Ikea achieves zero-waste-to-landfill status in the UK

The world's biggest furniture retailer has announced that it sent zero waste to landfill across all of its UK and Ireland facilities in 2016, achieving a 90% recycling rate in the process.

Ikea UK’s 2016 sustainability report, released on Monday (16 January), revealed that, from 1 September 2015 to 31 August 2016, zero waste from facilities was sent to landfill. The report also reveals that Ikea UK is operating with a 90.6% recycling waste and that 9.4% of the 33,944 tonnes of waste produced was used for energy recovery.

“Sustainability is important to everyone at IKEA – it’s part of our day job whichever department we work in. The entire business is focused on making our ambitions reality and it’s fantastic to witness such positive change over the last year,” Ikea UK’s head of sustainability Joanna Yarrow said.

“We’re looking forward to working together with customers and co-workers in 2017 to find even more ways to live more sustainably and make a big difference to both people and the planet.”

Ikea UK’s positive waste management work did hit a few challenges along the way: the firm saw a 12% increase in food waste in 2016 – up to 951 tonnes – but the report notes that all of this food waste was processed to make biogas for energy production or fertiliser. More than one million products were also returned to UK stores due to transportation damage, customer’s changing their mind and missing parts. A recovery and repair department ensured that these products were, however, re-packaged and sold in-store at discount prices in an effort to minimise waste.

Holistic progress

The report goes on to highlight that renewable energy continues to play a prominent role in Ikea’s operations. In total, 43.4% of the company’s UK energy use was generated from renewables; leaving just four years for the company to hit a target to produce as much energy from renewables as it consumes. For 2016, Ikea UK generated 48.9 GWh of renewable energy, the majority of which derived from wind sources.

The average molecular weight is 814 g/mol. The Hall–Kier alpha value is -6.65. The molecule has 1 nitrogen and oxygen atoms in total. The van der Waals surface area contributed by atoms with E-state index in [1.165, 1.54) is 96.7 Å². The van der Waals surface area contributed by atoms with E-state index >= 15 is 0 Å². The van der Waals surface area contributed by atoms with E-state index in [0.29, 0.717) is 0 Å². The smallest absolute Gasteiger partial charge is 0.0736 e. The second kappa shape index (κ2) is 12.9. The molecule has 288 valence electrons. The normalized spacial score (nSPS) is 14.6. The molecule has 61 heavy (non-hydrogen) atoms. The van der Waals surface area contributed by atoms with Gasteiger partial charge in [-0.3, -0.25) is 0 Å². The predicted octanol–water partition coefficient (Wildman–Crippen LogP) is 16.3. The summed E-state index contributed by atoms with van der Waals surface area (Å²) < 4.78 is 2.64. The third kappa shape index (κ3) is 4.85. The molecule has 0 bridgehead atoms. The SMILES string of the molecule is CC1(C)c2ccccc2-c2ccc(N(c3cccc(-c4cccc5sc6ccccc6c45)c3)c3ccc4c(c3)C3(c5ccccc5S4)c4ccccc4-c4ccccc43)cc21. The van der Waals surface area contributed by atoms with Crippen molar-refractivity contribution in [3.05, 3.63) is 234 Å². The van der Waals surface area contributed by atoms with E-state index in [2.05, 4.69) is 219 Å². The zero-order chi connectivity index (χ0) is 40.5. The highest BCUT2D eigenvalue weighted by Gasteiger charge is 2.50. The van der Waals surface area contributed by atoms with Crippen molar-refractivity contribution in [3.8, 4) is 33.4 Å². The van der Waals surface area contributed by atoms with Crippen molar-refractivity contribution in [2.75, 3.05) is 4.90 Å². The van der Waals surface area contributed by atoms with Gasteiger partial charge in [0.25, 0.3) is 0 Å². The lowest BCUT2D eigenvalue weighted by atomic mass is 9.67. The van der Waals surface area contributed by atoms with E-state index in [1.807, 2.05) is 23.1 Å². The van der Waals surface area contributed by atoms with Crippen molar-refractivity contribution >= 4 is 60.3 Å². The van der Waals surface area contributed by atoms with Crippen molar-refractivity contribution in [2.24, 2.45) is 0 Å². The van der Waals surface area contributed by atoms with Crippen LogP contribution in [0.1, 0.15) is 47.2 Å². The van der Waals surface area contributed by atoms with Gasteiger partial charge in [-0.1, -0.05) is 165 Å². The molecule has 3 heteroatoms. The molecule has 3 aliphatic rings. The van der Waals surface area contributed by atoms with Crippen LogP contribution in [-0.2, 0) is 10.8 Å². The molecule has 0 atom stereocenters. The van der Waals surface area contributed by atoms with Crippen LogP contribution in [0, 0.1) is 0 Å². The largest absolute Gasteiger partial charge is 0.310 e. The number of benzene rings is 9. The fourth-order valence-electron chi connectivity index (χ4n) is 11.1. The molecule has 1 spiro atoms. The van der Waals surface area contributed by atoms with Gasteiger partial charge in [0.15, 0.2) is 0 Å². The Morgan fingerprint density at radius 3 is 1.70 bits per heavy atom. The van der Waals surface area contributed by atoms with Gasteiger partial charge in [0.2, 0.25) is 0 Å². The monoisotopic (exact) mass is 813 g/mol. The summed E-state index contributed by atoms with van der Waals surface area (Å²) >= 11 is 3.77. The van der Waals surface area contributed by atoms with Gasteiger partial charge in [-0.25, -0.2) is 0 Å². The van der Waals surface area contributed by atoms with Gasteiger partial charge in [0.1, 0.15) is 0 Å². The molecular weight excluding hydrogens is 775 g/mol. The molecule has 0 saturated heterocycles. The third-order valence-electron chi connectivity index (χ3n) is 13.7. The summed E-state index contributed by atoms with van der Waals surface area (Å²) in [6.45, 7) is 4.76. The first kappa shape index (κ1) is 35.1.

Ikea’s global sustainability report, released in December, highlighted a near three-fold increase in ‘sustainable life at home’ products since 2013, taking the company 70% of the way to its target of achieving a four-fold increase in sales by 2020. The company is now striving to promote sustainable living to its customers through this initiative and recorded a 13% increase UK sales for these products, totaling £76.8m. Products such as LEDs have helped households save a collective £19.5m in energy bills, avoiding 42,317 tonnes of emissions in the process.

Ikea also invested into the second year of its Live LAGOM programme – a three-year project with charity Hubbub aimed at helping individuals reduce waste and energy consumption while living a healthier lifestyle. The investment into the programme was aided by a €3bn investment in sustainability by IKEA Group.

The firm is looking to practice what it preaches to consumers through expansive store openings and retrofits. Ikea opened its Reading store in July 2016, achieving an “Excellent” BREAAM rating. The store currently acts as Ikea’s most sustainable store to date but could be challenged by a store in Sheffield, due to open this year, which will be Ikea’s most energy-efficient ever.

Ikea’s chief sustainability officer Steve Howard has previously called on the UK Government to deliver, “long, loud and legal” policies to aid companies with the transition to a low-carbon economy. Howard claimed that companies that don’t embrace the low-carbon transition would “wither away”, while those attempting to drive change would need to communicate with policymakers to create enabling and long-lasting frameworks.

Matt Mace

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